Eat Pray Love

In 2005, 30-something New York writer Elizabeth “Liz” Gilbert published her travel memoir, Eat Pray Love (EPL). It sold more than eight million copies worldwide, spent more than 150 weeks on the bestseller list, and made Liz $10 million richer. Asheville readers already knew Gilbert as the author of The Last American Man (2002), the story of Appalachian woodsman Eustace Conroy.

EPL the movie, directed by Ryan Murphy (TV’s Glee and Nip/Tuck), is a faithful rendition of the book, a fact that will please its devoted fans, and irritate those who wanted to hurl it across the room. There are no villains, except the conflicts inside Gilbert’s psyche, so EPL is not exciting, but it’s quite watchable. Familiarity breeds enjoyability and everyone loves a real-life fairy-tale ending.

Julia Roberts is the perfect choice to play Elizabeth Gilbert, capturing the writer’s beauty, angst, humor and sociability. Roberts’ slightest gesture tells the whole scene: her look of sublime satisfaction after eating a full plate of pasta by herself, for example, or her hilarious frustration after trying repeatedly to meditate without falling asleep.

Yes, EPL is a movie aimed at women, though why that should vilify it among critics is beyond me. Stories of men going through their mid-life crises are perfectly acceptable film fodder but women’s journeys to find themselves are ghettoized as “chick flicks.” The main barb about both the book and the film is that they are “self-absorbed.” Of course they are self-absorbed! They are about a writer by herself, on a journey of self-discovery.

After five years of marriage to Stephen (Billy Crudup), Liz wants out. She ends up giving her ex-husband everything just to escape. Meanwhile she’s involved in a heart-breaking affair with David (James Franco), a young actor. Her life is a mess. To her credit, she realizes that what she has to do is not blame anyone else, change herself. Her agent Delia (Viola Davis) gets her a publisher’s advance to pay for a year’s travel so Liz can find herself.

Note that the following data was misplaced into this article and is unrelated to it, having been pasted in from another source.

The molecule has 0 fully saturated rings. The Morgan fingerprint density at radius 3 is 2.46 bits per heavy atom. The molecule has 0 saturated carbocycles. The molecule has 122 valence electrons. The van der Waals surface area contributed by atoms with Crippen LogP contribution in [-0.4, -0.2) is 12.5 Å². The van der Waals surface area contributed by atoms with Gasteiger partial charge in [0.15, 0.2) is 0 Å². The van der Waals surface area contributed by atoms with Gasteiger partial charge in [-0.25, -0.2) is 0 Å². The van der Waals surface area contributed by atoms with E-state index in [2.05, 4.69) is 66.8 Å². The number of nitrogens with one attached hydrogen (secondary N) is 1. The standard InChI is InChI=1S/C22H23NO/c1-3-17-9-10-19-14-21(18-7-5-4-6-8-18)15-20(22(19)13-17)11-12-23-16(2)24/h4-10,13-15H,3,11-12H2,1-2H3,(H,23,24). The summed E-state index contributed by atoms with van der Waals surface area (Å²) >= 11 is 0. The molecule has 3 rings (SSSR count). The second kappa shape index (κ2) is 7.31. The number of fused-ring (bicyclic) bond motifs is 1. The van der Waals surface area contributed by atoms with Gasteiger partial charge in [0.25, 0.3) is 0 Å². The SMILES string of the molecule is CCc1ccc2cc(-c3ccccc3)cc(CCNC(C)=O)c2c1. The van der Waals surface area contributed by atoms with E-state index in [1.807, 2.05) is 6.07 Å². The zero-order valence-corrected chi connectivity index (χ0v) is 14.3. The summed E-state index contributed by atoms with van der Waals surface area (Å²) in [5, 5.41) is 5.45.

“I once had an appetite,” Liz complains. So she goes to Italy and forgets being on a diet. Warning: this sequence will trigger every craving you ever had for carbohydrates. She makes new friends who are determined to convince her to abandon her American compulsion to constantly be doing something. The Italian way is much more life-affirming—eat good food and then do nothing.

In India, Liz hopes to come closer to God. In an Ashram of the female guru her ex-lover had introduced her to, she follows all the rules. She can’t quiet her chattering “monkey mind,” however, and never does learn to meditate properly. There she meets Richard, a do-gooder from Texas (Richard Jenkins). He takes Liz under his wing with his stream of aphorisms, such as “ruin is the road to transformation.” Liz comes to accept that “God dwells within me, as me.”

Lastly, Liz goes to Bali, to visit again the charming toothless medicine man Kitut Liyer (Hadi Subiyanto), who had predicted her future in the film’s opening scene. “One short marriage,” he had told her by reading her palm, “and one long one.” She’s riding her bicycle down a path near a bridge, when a speeding Jeep knocks her down. The driver is Felipe (Javier Bardem), a Brazilian importer, living in Bali, who is also recovering from a bitter divorce.

Liz has brought balance into her life by learning to appreciate food and to pray — can she dare rock her cosmic boat by falling in love again?

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